There came a weekend after only about four cane travel lessons, when I had an unexpected choice: I could either spend the weekend at the school for the blind or take the bus by myself and go home. I had never taken a bus by myself before. My parents were away that weekend for some reason and could not pick me up. After talking it over with my sister, I decided to take the bus home. I got directions from some friends at school who had already traveled around the city, a staff person in charge of us that afternoon, and my sister. Putting all of those directions together, I took three buses and got home safely. At the time I was very proud of myself, but in retrospect, I am reminded that my sister took buses around the city at a much younger age than I did.

When I got home that night, I asked my sister to explain to me why it is that when you are walking along the same street, you have to cross streets. How can you step off a curb, walk a little, step up a curb again, and still be on the same street? Why do the sidewalks have to end and begin again?

With knives to represent sidewalks and the spaces between the knives to represent streets, my sister showed me the shape of a four-corner pattern and a T-crossing. It was amazing! Here I was, fifteen years old, and I still did not know the basic layout of streets and sidewalks! Why had I never asked? It was probably because I didn’t understand what there was to be understood. But, of course, my parents understood! Maybe they never realized that I didn’t understand, or maybe they never realized that a blind person could understand this pattern. My parents were not terribly introspective or communicative on these matters. Since they are now both dead, I will never know the answer.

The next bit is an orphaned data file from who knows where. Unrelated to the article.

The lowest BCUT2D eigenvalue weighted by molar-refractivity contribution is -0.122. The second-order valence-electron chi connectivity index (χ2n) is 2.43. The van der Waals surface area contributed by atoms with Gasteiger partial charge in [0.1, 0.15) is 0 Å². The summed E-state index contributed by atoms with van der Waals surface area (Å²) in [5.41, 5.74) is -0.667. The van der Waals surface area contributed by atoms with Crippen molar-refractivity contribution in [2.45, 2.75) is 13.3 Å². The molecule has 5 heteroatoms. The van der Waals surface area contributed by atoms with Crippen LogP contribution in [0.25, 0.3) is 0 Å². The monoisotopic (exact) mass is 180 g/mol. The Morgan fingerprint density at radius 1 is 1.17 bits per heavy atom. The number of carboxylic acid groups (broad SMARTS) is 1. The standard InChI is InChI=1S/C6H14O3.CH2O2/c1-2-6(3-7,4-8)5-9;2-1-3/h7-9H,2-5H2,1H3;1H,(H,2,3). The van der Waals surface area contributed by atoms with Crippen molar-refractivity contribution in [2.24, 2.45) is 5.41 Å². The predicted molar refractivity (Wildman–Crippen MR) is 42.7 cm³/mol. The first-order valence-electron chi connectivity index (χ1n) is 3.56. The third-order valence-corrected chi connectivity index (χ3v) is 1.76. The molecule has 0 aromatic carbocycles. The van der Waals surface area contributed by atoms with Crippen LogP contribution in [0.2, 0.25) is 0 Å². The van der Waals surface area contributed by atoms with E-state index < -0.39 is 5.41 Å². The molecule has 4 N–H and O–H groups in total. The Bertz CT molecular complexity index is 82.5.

The professionals in the field of blindness often say that people totally blind from birth have trouble with concept formation. We don’t have trouble with concepts; we just need to be given sufficient information.

If I had been provided with a raised map of streets and sidewalks when I was six years old or even earlier, I could have perceived the layout on the map and understood its correspondence to the streets and sidewalks in my neighborhood. As it was, I did not get this information until necessity dictated that I seek it out at the age of fifteen.